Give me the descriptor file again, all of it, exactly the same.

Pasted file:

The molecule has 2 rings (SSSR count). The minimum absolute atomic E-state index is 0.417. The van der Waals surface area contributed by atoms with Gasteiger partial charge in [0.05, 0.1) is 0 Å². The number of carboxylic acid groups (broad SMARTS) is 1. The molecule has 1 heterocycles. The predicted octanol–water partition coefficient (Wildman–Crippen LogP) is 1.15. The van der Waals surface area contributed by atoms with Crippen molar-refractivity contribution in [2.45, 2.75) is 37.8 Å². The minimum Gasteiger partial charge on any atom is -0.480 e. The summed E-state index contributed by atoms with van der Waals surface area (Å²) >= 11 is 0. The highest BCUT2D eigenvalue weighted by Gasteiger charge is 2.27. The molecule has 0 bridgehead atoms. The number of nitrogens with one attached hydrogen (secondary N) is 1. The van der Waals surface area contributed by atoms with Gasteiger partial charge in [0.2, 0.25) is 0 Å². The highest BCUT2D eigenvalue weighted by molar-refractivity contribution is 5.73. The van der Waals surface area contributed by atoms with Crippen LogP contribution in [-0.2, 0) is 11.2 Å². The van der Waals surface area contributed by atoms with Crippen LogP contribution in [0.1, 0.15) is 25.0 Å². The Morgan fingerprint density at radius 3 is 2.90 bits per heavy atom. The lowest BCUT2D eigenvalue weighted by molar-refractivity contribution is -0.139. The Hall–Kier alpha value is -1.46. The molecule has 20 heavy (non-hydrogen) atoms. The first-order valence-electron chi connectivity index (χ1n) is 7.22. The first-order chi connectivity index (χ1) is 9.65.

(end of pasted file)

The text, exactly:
The molecule has 2 rings (SSSR count). The minimum absolute atomic E-state index is 0.417. The van der Waals surface area contributed by atoms with Gasteiger partial charge in [0.05, 0.1) is 0 Å². The number of carboxylic acid groups (broad SMARTS) is 1. The molecule has 1 heterocycles. The predicted octanol–water partition coefficient (Wildman–Crippen LogP) is 1.15. The van der Waals surface area contributed by atoms with Crippen molar-refractivity contribution in [2.45, 2.75) is 37.8 Å². The minimum Gasteiger partial charge on any atom is -0.480 e. The summed E-state index contributed by atoms with van der Waals surface area (Å²) >= 11 is 0. The highest BCUT2D eigenvalue weighted by Gasteiger charge is 2.27. The molecule has 0 bridgehead atoms. The number of nitrogens with one attached hydrogen (secondary N) is 1. The van der Waals surface area contributed by atoms with Gasteiger partial charge in [0.2, 0.25) is 0 Å². The highest BCUT2D eigenvalue weighted by molar-refractivity contribution is 5.73. The van der Waals surface area contributed by atoms with Crippen LogP contribution in [-0.2, 0) is 11.2 Å². The van der Waals surface area contributed by atoms with Crippen LogP contribution in [0.1, 0.15) is 25.0 Å². The Morgan fingerprint density at radius 3 is 2.90 bits per heavy atom. The lowest BCUT2D eigenvalue weighted by molar-refractivity contribution is -0.139. The Hall–Kier alpha value is -1.46. The molecule has 20 heavy (non-hydrogen) atoms. The first-order valence-electron chi connectivity index (χ1n) is 7.22. The first-order chi connectivity index (χ1) is 9.65.